It’s been a while since I posted a hobby factory article. Lately I’ve been getting my stuff into order, alot of which has been all over the place, random sprues in boxes etc. I’ll leave a post about getting “organised” for another time, but it should suffice for me to say that I love those cheap plastic tackle boxes, you know the ones with the compartments? Anyway, on to the article.
Magnets, Models and Mix’n’Match
I’ve read and seen with mine own eyes magnets used on various models from foot troops to tanks and monstrous creatures. I’ve also had the opportunity to play around with some of Kirby’s models (3plusplus.net) and understand the advantages to using magnets. The disadvantages are mostly the amount of time spent in trying out different configurations. There are a however a few basic methods that don’t change between one model and another, one of which is where the standard join between the models hand/arm/wrist mount and the weapon is drilled out and magnets put in to facilitate the join instead of glue. First, the models I’m using are XV8 Crisis suit arms and weapons. The standard weapon mount is the wrist on the suit, the weapon has a small tab of plastic that fits neatly into the wrist slot. I had to remove the tabs before drilling the hole for the magnets. For the magnetisation process the steps involved were:
1. Choose and purchase the appropriate size magnets for the join, you want to be able to drill a 2mm depth hole with a standard wood/metal drill bit and for these models I chose 3mm diameter x 1mm height round magnets
2. Select the appropriate diameter drill bit to make the hole for the magnet. For this purpose I chose a 3mm (or 1/8″) drill bit
3. Mark out the spot to drill by using a sharp point eg compass needle or in my case the sharp end of a small nail
4. Using a pin vice (see below) or handheld drill (warning! this can be dangerous, so mount the model in a vice for safety), drill out roughly 2mm of plastic taking care not to go too deep. Note: if you go too deep, you can use some of the plastic that comes off the drill bit to “pack/fill” the hole a bit before gluing the magnet in place. It’s important to glue the magnet into place either flush with the weapon/arm piece or slightly raised. I will repeat this again below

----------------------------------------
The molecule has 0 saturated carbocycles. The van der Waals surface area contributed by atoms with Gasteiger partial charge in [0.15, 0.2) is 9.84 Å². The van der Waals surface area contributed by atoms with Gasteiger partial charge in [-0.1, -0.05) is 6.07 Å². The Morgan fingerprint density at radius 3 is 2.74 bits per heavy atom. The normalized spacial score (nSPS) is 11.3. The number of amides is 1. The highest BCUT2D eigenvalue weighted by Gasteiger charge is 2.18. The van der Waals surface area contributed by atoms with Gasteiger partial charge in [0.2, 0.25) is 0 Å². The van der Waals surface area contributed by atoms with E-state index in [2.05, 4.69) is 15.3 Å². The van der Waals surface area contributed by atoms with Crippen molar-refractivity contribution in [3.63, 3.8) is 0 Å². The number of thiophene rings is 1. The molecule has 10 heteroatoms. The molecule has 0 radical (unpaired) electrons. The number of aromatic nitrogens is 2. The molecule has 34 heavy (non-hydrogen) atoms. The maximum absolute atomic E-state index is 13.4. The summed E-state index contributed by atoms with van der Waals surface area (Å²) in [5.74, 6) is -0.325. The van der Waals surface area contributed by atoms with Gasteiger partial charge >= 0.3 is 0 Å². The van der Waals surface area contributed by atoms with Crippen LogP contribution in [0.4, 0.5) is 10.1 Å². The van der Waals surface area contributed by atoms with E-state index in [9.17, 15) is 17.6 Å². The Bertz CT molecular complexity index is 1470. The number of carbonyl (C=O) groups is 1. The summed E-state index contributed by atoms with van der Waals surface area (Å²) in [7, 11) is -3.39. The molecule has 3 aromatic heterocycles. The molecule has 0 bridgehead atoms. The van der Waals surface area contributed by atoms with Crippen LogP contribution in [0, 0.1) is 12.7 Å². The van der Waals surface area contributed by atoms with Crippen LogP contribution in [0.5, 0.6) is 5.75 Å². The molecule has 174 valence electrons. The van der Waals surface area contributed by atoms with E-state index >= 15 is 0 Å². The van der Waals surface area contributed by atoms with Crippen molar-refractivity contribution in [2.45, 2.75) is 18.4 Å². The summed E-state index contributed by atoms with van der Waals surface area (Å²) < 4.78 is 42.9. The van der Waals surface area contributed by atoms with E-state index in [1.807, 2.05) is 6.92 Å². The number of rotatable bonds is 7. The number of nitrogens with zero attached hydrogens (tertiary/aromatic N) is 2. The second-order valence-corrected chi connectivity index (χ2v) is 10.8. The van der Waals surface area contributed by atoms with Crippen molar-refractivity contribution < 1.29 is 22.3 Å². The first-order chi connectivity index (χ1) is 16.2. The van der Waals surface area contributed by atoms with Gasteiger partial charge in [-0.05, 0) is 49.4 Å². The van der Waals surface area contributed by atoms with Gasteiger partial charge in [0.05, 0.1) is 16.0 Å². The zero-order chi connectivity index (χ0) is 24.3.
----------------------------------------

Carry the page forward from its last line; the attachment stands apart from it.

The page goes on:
5. Here is the tricky bit: Magnets only attach to one another on one side (read up on polarity), so you need to mark which flat surface will go on the inside of the hole and which goes on the outside before you glue the magnets in place. I suggest using a permanent marker to mark one side. Once you glue one weapon/arm and it dries, you can use that to check each subsequent magnet is facing the right direction.
6. Use super glue to glue the magnet into the hole . Note again: it’s important to glue the magnet into place either flush with the weapon/arm piece or slightly raised. This is to prevent the magnet coming away from the hole in future due to stress
7. Test the newly magnetised arm with a previously magnetised weapon or newly magnetised weapon with a previously magnetised arm
8. If its not in the right direction: Pop it out, flip it over and re-glue
9. Test again using the same arm/weapon as a guide
10. Test with another arm/weapon. Remember that weapons should only connect properly with arms and vice versa
Once the above is complete, you should end up being able to stack all of your weapons and arms up against one another like this (which proves all of the arms are going in the same direction (left and right different) and all weapons in the same direction):
Here is a what my work mat looks like:
No 1: The magnetised arms up top and weapons further down. They should all stack together with left and right arms being opposing. If you find a few weapons are the wrong way around, you will need to pop out the magnet (use the knife to loosen it) and re-glue on the other side.
No 2: Example of a magnetised weapon. More detail later.
No 3: Tools used (right to left) are Pin Vice, File and Retractable Knife (has a thinner blade). Remember that most tools are made of some sort of steel, and the magnets will constantly be drawn toward them if they aren’t kept away from the work area.
No 4: Stack of magnets
No 5: Paper clip, used later for pinning/stabilising the weapons.
No 6: Super glue
Finally, this is my example weapon being a crisis suit plasma gun. Part A: is the magnet itself, glue into the hole I made. Part B: is a small piece of paper clip which I drilled a very small hole into the weapon and the arm at matching locations. This is so that when the magnets on the arm and weapon connect, there is a pin (paper clip) stopping the weapon from rotating (because magnets spin against one another).
I hope you’ve enjoyed this article, please fee free to leave comments and ask for any further photos or examples of magnetising models.